The BP Portrait Award’s Own Juror, Artist Gary Hume, Is Now Calling on the National Portrait Gallery to Dump the Oil Giant
The artist has written an open letter to the museum's director, Nicholas Cullinan, demanding that ties be severed.
This evening, the National Portrait Gallery in London announces the winner of its annual BP Portrait Award. But the celebratory occasion has been overshadowed by an open letter from one of the award’s judges, artist Gary Hume, calling on museum director Nicholas Cullinan to end the oil giant’s longstanding sponsorship of the prize.
“Either we distance ourselves from one of the world’s biggest fossil fuel producers and embrace the challenge of decarbonizing, or we continue to give legitimacy to BP and its business activities that are seriously exacerbating the problem,” Hume wrote in a statement released by Culture Unstained, a nonprofit founded in 2016 with the goal of pressuring cultural organizations to stop taking money from fuel companies.
“Continuing to promote BP as the climate crisis intensifies will do unacceptable damage to the NPG’s reputation, relationships, and public trust. I urge you to commit now to finding an alternative,” he added.
As a first step, Hume suggested removing Des Violaris, BP’s director of UK arts and culture, from the award’s judging panel.
A second open letter, also released by Culture Unstained, was written by former BP Portrait Award winners and exhibitors.
“With arts funding in decline, growing numbers of artists have little choice over which opportunities to accept or reject, and as the leading competition in its field, the gallery’s annual award provides an unparalleled platform,” the artists, including former winners Wim Heldens (2011) and Craig Wylie (2008), wrote. “That we must be prepared to associate our work with BP, providing a veneer of respectability to one of the world’s worst polluters and drivers of environmental destruction simply to participate, is deeply unfair.”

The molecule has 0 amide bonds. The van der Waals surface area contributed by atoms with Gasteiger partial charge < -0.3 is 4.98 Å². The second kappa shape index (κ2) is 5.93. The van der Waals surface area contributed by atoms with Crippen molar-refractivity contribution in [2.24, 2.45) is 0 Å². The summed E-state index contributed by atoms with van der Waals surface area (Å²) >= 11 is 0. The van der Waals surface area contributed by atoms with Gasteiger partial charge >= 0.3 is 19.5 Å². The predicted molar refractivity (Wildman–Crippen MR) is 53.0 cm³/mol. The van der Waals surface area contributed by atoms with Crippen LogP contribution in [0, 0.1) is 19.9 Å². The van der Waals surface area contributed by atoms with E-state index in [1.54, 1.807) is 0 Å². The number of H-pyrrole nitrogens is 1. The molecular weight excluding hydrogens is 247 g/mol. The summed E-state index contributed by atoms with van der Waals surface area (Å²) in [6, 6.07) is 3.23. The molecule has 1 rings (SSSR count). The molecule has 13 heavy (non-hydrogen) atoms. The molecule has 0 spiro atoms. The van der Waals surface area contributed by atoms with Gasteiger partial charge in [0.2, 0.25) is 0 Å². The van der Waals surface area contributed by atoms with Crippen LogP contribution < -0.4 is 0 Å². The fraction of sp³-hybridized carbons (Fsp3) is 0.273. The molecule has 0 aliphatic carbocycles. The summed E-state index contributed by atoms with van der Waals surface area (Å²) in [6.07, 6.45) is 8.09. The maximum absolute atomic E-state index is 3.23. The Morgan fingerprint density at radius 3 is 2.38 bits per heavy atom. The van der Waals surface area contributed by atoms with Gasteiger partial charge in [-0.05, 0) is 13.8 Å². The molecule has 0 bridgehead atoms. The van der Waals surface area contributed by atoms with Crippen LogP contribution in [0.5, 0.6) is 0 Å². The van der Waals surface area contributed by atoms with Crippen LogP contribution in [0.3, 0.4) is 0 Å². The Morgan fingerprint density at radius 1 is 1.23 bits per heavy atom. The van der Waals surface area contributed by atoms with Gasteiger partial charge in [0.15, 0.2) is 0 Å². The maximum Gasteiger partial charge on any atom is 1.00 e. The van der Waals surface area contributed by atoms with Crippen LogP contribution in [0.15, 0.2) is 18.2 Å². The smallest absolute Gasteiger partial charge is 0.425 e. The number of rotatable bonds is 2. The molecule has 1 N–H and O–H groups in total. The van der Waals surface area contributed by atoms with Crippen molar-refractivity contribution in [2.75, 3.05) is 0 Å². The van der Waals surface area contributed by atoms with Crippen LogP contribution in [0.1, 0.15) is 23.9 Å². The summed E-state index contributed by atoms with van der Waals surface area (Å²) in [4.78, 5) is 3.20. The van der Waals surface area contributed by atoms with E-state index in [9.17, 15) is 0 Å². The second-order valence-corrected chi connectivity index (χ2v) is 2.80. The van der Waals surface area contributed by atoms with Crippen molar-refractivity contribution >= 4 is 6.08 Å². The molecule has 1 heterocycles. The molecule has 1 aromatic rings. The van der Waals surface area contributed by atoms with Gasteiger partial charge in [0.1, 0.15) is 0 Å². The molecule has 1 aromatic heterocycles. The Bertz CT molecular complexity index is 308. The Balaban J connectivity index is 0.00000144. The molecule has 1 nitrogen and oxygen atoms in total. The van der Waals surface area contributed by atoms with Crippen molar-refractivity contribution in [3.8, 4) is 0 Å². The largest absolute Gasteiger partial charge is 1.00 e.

Representatives for BP did not respond to artnet News’s request for comment, but told the Guardian that “we support the Paris agreement and are taking action to advance the world’s transition to a low-carbon future,” adding that “we are committed to being part of the solution to the climate challenge facing all of us.”
In a statement to artnet News, the National Portrait gallery said that it “respects other people’s rights to express their views and we are grateful to all the artists and judges who have contributed to our annual Portrait Award, which represents the very best of contemporary portrait painting by artists from all over the world. [BP’s] support directly encourages the work of talented artists and helps gain wider recognition for them and enables free admission for the public, over 275,000 visitors in London last year.”
The museum also defended Violaris’s position on the judging panel, noting that “the gallery invites external voices to be part of the selection process to encourage fresh thinking and different views, including a representative from the sponsor.” Two members of the award’s six-person jury change each year.
British cultural institutions are increasingly under fire for their ties to BP. After a spate of high-profile protests, London’s Tate museum ended its 26-year sponsorship agreement with the oil giant in 2017. Similar protests have been staged this year at the British Museum, led by the group BP or Not To BP?. (BP’s contract with the British Museum runs through 2022.) The National Portrait Gallery has faced criticism for its ties to BP before, including a 2014 protest from a 200-person artist-led coalition.
BP’s partnership with the National Portrait Gallery has been in place for 30 years, and the BP Portrait Award comes with a £35,000 ($44,000) first place prize. This year’s short-listed artists are Emma Hopkins, Massimiliano Pironti, Carl-Martin Sandvold, Ania Hobson, and Charlie Schaffer.
Although it is currently standing by BP, the National Portrait Gallery rejected a £1 million ($1.3 million) donation in March from a branch of the Sackler family that made their fortune selling the controversial painkiller OxyContin. Nan Goldin, the artist-turned-opioid activist leading a campaign against cultural institutions that accept the family’s money, had threatened to not cooperate with a planned retrospective of her work at the museum.
“BP Portrait Award” is on view at the National Portrait Gallery, London, UK, June 13–October 20, 2019.
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